Aryzta to acquire 49% stake in French food firm Picard

Swiss-Irish food group teams to pay €446.6m for shareholding

Aryzta chief executive officer Owen Killian said Picard was an ideal replacement for the group’s Origin holding. Photograph: Cyril Byrne / The Irish Times

Aryzta chief executive officer Owen Killian said Picard was an ideal replacement for the group’s Origin holding. Photograph: Cyril Byrne / The Irish Times

 

Shares in Swiss-Irish food group Aryzta fell to their lowest level in 18 months after it announced plans to buy a stake in French food retailer Picard, surprising investors, who had thought the company was keen to exit the frozen foods sector.

Aryzta said it had entered into exclusive negotiations to buy a 49 per cent stake in the French brand, which specialises in high-end frozen food, for €447 million from Lion Capital, a private- equity firm based in London.

Under the terms of the deal, Aryzta would maintain an option to acquire 100 per cent stake in the business in three to five years.

The acquisition, if it goes ahead, will be funded from the proceeds of its part sale of agribusiness group Origin and the disposal of its Tullamore-based Carroll Cusine, which look set to net Aryzta an estimated €444 million.

News of the deal, however, sent shares in the Dublin and Zurich-listed company down. They fell 7.8 per cent or €4.75 to €58 in Dublin and by a similar margin in Zurich, their lowest close since September 2013.

Nonetheless, chief executive Owen Killian insisted the investment in Picard was “consistent with Aryzta’s strategy of consumer relevancy through diversifying markets and channel positioning”.

Picard has delivered consistent revenue, profit and market share growth over 40 years, he added.

The French company sells mostly high-quality French produce through its 930 stores and commands 20 per cent of the country’s frozen food market.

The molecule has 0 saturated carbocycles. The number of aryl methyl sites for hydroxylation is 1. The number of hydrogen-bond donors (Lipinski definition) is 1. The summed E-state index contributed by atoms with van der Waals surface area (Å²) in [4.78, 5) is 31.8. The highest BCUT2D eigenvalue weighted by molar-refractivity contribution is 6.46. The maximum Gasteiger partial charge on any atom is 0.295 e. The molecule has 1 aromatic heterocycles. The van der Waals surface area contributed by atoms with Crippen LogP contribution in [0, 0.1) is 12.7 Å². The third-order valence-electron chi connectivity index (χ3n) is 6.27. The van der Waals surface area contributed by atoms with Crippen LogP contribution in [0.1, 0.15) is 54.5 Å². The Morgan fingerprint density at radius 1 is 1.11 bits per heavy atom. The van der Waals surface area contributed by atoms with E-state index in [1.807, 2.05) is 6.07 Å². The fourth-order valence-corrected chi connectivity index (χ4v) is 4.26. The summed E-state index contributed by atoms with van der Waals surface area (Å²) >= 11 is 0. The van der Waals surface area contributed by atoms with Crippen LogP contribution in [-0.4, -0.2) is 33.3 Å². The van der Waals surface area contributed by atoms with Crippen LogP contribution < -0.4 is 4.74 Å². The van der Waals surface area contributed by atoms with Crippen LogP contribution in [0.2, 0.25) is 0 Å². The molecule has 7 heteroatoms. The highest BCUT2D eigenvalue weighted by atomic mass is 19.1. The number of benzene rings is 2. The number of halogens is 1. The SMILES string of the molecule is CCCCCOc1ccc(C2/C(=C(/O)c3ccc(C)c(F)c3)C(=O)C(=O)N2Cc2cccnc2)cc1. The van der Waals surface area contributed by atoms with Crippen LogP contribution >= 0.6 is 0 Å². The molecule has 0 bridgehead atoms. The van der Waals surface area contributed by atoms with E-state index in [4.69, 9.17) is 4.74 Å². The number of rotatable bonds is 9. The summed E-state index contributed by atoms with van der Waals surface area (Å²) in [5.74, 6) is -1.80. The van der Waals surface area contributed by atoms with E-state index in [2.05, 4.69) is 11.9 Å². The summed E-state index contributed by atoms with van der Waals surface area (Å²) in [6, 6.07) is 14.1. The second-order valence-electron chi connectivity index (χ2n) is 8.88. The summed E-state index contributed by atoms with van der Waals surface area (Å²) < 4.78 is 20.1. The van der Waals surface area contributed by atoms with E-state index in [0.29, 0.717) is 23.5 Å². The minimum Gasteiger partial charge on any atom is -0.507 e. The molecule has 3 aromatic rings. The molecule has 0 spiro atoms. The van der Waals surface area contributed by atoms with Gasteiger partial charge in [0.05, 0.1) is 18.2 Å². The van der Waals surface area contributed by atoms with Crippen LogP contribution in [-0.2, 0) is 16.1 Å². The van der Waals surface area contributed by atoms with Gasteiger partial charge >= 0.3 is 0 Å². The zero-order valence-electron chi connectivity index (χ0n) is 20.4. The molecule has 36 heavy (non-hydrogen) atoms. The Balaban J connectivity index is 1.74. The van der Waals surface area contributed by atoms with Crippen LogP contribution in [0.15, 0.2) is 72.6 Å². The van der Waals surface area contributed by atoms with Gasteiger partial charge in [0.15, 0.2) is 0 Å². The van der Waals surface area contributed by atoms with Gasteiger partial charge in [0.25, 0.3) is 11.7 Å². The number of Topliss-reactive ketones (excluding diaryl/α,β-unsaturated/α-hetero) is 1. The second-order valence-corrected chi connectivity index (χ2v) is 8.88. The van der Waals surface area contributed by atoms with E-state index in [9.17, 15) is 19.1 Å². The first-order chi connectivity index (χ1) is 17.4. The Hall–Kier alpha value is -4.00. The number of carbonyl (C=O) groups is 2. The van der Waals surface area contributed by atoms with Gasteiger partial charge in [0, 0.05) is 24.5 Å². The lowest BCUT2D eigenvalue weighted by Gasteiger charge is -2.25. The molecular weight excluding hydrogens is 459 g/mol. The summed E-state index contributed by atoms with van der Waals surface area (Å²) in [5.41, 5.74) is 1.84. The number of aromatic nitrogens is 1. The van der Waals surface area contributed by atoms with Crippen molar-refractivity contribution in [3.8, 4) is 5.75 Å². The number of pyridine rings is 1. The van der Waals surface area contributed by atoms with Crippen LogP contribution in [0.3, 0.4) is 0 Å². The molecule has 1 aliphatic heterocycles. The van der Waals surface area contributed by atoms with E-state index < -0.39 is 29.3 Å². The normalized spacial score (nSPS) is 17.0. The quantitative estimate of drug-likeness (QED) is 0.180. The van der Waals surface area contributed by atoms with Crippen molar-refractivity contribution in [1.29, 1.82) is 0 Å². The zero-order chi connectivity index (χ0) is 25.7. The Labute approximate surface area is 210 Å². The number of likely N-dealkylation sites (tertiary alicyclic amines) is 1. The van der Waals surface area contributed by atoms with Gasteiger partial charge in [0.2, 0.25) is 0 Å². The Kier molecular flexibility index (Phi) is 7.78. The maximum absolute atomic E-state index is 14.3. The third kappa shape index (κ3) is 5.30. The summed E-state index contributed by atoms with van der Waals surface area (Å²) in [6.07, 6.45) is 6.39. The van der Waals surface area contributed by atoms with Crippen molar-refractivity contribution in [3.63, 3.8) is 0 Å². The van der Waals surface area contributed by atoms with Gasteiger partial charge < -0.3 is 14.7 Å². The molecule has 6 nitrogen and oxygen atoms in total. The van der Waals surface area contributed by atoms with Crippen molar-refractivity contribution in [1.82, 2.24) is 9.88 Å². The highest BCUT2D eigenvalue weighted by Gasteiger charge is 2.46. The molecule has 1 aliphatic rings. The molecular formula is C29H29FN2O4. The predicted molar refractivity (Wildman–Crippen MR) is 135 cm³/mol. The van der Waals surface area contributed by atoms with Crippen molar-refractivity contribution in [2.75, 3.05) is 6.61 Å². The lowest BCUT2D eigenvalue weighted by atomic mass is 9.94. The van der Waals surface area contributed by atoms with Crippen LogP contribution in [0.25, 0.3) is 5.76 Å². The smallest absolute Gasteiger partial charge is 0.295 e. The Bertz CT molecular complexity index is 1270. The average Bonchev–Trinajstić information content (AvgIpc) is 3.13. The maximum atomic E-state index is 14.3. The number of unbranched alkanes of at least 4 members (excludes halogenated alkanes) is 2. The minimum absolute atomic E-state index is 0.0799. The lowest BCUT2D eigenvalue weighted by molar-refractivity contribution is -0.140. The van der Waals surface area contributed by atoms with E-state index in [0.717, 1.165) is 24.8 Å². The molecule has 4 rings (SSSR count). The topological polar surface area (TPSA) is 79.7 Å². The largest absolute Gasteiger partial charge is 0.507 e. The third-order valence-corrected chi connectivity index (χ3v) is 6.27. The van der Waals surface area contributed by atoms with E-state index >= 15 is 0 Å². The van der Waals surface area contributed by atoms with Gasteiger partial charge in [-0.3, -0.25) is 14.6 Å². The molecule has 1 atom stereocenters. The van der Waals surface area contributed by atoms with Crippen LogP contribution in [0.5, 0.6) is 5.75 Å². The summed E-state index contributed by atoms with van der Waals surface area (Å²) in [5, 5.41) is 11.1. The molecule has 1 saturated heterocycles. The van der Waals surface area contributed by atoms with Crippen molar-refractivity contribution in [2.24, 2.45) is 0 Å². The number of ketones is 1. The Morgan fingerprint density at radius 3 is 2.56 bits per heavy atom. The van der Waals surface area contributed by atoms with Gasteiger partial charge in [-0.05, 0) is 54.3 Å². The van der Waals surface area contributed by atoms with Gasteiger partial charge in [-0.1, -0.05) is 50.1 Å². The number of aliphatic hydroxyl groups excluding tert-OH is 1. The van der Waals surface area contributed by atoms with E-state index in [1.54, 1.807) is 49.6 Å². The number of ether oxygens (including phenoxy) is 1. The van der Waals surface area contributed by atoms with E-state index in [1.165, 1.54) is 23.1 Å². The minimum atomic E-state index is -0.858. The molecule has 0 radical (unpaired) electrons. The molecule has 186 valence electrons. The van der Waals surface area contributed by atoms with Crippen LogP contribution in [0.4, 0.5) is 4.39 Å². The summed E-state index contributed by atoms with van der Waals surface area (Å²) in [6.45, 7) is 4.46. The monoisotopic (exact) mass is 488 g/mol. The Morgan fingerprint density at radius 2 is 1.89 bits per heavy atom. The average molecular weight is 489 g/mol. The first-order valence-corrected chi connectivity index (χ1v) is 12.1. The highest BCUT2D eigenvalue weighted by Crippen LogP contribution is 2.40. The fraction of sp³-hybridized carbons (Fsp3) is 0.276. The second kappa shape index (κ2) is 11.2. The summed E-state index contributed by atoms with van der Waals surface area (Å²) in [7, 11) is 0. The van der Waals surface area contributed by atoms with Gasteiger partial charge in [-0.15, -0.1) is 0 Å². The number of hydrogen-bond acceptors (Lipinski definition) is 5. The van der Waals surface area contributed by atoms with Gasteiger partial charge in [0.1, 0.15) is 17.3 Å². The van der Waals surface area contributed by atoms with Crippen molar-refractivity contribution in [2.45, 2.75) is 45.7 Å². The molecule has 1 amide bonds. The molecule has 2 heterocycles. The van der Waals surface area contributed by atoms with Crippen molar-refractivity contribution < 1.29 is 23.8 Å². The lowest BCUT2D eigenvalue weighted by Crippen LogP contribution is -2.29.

Recently, it has begun to expand internationally, opening stores in Belgium, Italy, Sweden and Japan. The deal would give Aryzta a direct retail presence on the ground for the first time.

The company said it would treat the French group as an associate and that it expected the acquisition to make a net contribution of 3 per cent to underlying earnings per share (EPS), offsetting half of the negative 6 per cent impact of the Origin placement.

Last week, it placed 49 million shares in Origin, some 60 per cent of its stake in the business, on the market, raising more than €404 million. The group will take two seats on the Picard board as part of the deal.

“Other food companies have problems in frozen or are even selling these activities, so the market is a bit irritated by the move,” said Patrik Schwendimann, an analyst at Zuercher Kantonalbank. “The transaction in combination with the Origin sale will reduce earnings per share.”

Vontobel analyst Jean-Philippe Bertschy said: “That move is surprising as Aryzta is expanding in a non- bakery sector and in a saturated market.”